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Questions about Critical Illness Leave

What exactly does this provision do?

Employees are entitled to take an unpaid, job-protected critical illness leave to care for either a critically ill minor child or an adult who is a family member.

Why is this significant?

The Fair Workplaces, Better Jobs Act broadens the class of family members that employees can take this leave to care for or support, and provides Part XIV leave general protections for employees who wish to use new federal Employment Insurance benefits for caregivers of critically ill relatives.

How is the new provision different from the existing provisions in the Employment Standards Act, 2000?

Previously, critically ill child care leave was only available to employees to care for their own minor child.

What are the eligibility requirements to take critical illness leave?

The employee must be continuously employed by the same employer for at least six months, and a certificate must be issued by a qualified health practitioner stating that a minor child or adult who is a family member of the employee has had a significant change to his or her baseline state of health and is at risk of death due to an illness or injury.

The certificate must name the family member, state that the individual requires care or support and specify the period during which care or support is needed. An employee can use the Ministry of Labour’s own “Medical certificate to support entitlement to family caregiver leave, family medical leave, and/or critical illness leave” form, but any certificate that contains all the required information is acceptable.

How much leave can an employee take to care for a critically ill minor child?

An employee can take up to 37 weeks to care for a critically ill minor child who is a family member.

How much leave can an employee take to care for a critically ill adult?

An employee can take up to 17 weeks to care for a critically ill adult who is a family member.

What is a “family member?”

A family member includes:

  • the employee’s spouse
  • a parent, step-parent or foster parent of the employee or the employee’s spouse
  • a child, step-child or foster child of the employee or the employee’s spouse
  • a child who is under legal guardianship of the employee or the employee’s spouse
  • a brother, step-brother, sister or step-sister of the employee
  • a grandparent, step-grandparent, grandchild or step-grandchild of the employee or the employee’s spouse
  • a brother-in-law, step-brother-in-law, sister-in-law or step-sister-in-law of the employee
  • a son-in-law or daughter-in-law of the employee or the employee’s spouse
  • an uncle or aunt of the employee or the employee’s spouse
  • a nephew or niece of the employee or the employee’s spouse
  • the spouse of the employee’s grandchild, uncle, aunt, nephew or niece
  • a person who considers the employee to be like a family member

If an employee wants to take critical illness leave to care for someone “who considers the employee to be like a family member,” the employee must provide a copy of the attestation form used to support an application for Employment Insurance caregiver benefits if the employer requests it. The employee is not required to apply for Employment Insurance benefits in order to qualify for the leave.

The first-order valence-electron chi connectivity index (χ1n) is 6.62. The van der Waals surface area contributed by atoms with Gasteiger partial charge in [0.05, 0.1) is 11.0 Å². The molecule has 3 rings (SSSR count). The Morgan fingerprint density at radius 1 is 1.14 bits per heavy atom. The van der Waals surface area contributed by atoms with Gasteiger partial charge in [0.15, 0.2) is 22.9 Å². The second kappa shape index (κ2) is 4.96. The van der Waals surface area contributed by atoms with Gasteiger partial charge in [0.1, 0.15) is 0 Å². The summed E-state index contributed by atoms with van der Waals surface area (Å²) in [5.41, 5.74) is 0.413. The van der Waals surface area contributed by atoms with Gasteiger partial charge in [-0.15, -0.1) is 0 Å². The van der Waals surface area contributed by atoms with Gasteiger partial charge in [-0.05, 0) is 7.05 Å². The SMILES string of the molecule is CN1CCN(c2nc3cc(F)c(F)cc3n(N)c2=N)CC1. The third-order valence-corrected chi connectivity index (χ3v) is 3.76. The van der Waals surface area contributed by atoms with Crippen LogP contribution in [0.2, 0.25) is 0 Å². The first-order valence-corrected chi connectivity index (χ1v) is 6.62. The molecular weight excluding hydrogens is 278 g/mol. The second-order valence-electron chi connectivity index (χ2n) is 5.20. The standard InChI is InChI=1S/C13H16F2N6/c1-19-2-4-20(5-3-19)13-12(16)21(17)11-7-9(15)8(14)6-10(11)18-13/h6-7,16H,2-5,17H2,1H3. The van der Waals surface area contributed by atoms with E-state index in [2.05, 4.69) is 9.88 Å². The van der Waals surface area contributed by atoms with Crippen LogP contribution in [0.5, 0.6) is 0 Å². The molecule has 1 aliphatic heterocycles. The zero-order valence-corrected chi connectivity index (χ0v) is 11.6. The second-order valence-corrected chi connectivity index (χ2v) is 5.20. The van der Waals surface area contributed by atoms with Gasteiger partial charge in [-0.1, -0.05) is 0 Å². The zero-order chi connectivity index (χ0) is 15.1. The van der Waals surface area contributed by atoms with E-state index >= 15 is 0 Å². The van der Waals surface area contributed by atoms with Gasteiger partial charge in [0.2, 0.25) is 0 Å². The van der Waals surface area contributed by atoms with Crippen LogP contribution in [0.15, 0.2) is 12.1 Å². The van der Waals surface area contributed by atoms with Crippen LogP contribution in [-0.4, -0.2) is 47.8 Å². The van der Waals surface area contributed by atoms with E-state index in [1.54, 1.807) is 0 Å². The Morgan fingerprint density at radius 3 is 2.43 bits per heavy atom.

What is a “minor child?”

A minor child means any person who has not yet reached 18 years of age.

What are the time limits on taking the leave?

The time limits for taking the leave are the same as those for the previous critically ill child care leave. Employees may take critical illness leave for the period stated on the certificate. For example, if the certificate states that a minor child who is a family member is critically ill and will require care for 15 weeks, the employee is entitled to take up to 15 weeks of critical illness leave.

If the certificate instead states that the child will require care for 52 weeks or longer, the employee is entitled to take up to 37 weeks of leave within the 52-week period that runs from the earlier of the first day of the week in which the certificate was issued, and the first day of the week in which the child or adult became critically ill.

What is a “week” for the purposes of critical illness leave?

“Week” has the same definition as for critically ill child care leave: a period of seven consecutive days, beginning on Sunday and ending on Saturday.

Can an employee extend the leave if the minor child or adult is still critically ill after the date in the certificate passes?

Yes, if a certificate is issued providing a different period in which care is required, and the employee has not used up all the weeks he or she is entitled to take as critical illness leave. The further weeks of leave must be taken within the 52-week period running from the earlier of the first day of the week in which the certificate was issued, and the first day of the week in which the child or adult became critically ill.

For example: